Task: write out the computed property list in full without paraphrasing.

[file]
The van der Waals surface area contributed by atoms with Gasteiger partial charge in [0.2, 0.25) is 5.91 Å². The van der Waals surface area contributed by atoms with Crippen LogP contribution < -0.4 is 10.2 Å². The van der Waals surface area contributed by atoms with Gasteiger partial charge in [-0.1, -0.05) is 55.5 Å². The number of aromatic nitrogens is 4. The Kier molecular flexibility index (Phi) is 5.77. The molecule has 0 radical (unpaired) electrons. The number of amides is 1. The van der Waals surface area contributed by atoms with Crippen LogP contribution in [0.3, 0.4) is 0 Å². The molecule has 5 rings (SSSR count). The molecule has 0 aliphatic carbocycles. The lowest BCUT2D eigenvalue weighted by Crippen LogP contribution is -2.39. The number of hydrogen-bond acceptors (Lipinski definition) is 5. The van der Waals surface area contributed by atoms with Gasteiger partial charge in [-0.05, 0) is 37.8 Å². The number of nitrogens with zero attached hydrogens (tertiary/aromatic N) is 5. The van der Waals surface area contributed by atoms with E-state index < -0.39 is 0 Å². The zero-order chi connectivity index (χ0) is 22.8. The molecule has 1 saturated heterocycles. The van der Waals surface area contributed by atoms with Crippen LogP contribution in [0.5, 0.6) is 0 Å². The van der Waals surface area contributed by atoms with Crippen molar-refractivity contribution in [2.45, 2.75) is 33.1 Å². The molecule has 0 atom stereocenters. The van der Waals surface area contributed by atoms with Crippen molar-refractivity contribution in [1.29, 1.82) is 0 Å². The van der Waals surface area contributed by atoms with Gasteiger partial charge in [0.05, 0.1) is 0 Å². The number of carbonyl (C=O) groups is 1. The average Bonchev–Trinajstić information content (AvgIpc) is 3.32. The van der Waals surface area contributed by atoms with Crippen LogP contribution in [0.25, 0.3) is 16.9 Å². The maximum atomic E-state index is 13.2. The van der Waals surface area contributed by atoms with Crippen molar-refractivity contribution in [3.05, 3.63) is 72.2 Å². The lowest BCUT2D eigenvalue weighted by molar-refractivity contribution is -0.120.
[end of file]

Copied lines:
The van der Waals surface area contributed by atoms with Gasteiger partial charge in [0.2, 0.25) is 5.91 Å². The van der Waals surface area contributed by atoms with Crippen LogP contribution < -0.4 is 10.2 Å². The van der Waals surface area contributed by atoms with Gasteiger partial charge in [-0.1, -0.05) is 55.5 Å². The number of aromatic nitrogens is 4. The Kier molecular flexibility index (Phi) is 5.77. The molecule has 0 radical (unpaired) electrons. The number of amides is 1. The van der Waals surface area contributed by atoms with Crippen LogP contribution in [0.3, 0.4) is 0 Å². The molecule has 5 rings (SSSR count). The molecule has 0 aliphatic carbocycles. The lowest BCUT2D eigenvalue weighted by Crippen LogP contribution is -2.39. The number of hydrogen-bond acceptors (Lipinski definition) is 5. The van der Waals surface area contributed by atoms with Gasteiger partial charge in [-0.05, 0) is 37.8 Å². The number of nitrogens with zero attached hydrogens (tertiary/aromatic N) is 5. The van der Waals surface area contributed by atoms with E-state index < -0.39 is 0 Å². The zero-order chi connectivity index (χ0) is 22.8. The molecule has 1 saturated heterocycles. The van der Waals surface area contributed by atoms with Crippen LogP contribution in [0.5, 0.6) is 0 Å². The van der Waals surface area contributed by atoms with Crippen molar-refractivity contribution in [2.45, 2.75) is 33.1 Å². The molecule has 0 atom stereocenters. The van der Waals surface area contributed by atoms with Crippen molar-refractivity contribution in [1.29, 1.82) is 0 Å². The van der Waals surface area contributed by atoms with Gasteiger partial charge in [0.05, 0.1) is 0 Å². The number of carbonyl (C=O) groups is 1. The average Bonchev–Trinajstić information content (AvgIpc) is 3.32. The van der Waals surface area contributed by atoms with Crippen LogP contribution in [0.25, 0.3) is 16.9 Å². The maximum atomic E-state index is 13.2. The van der Waals surface area contributed by atoms with Crippen molar-refractivity contribution in [3.05, 3.63) is 72.2 Å². The lowest BCUT2D eigenvalue weighted by molar-refractivity contribution is -0.120.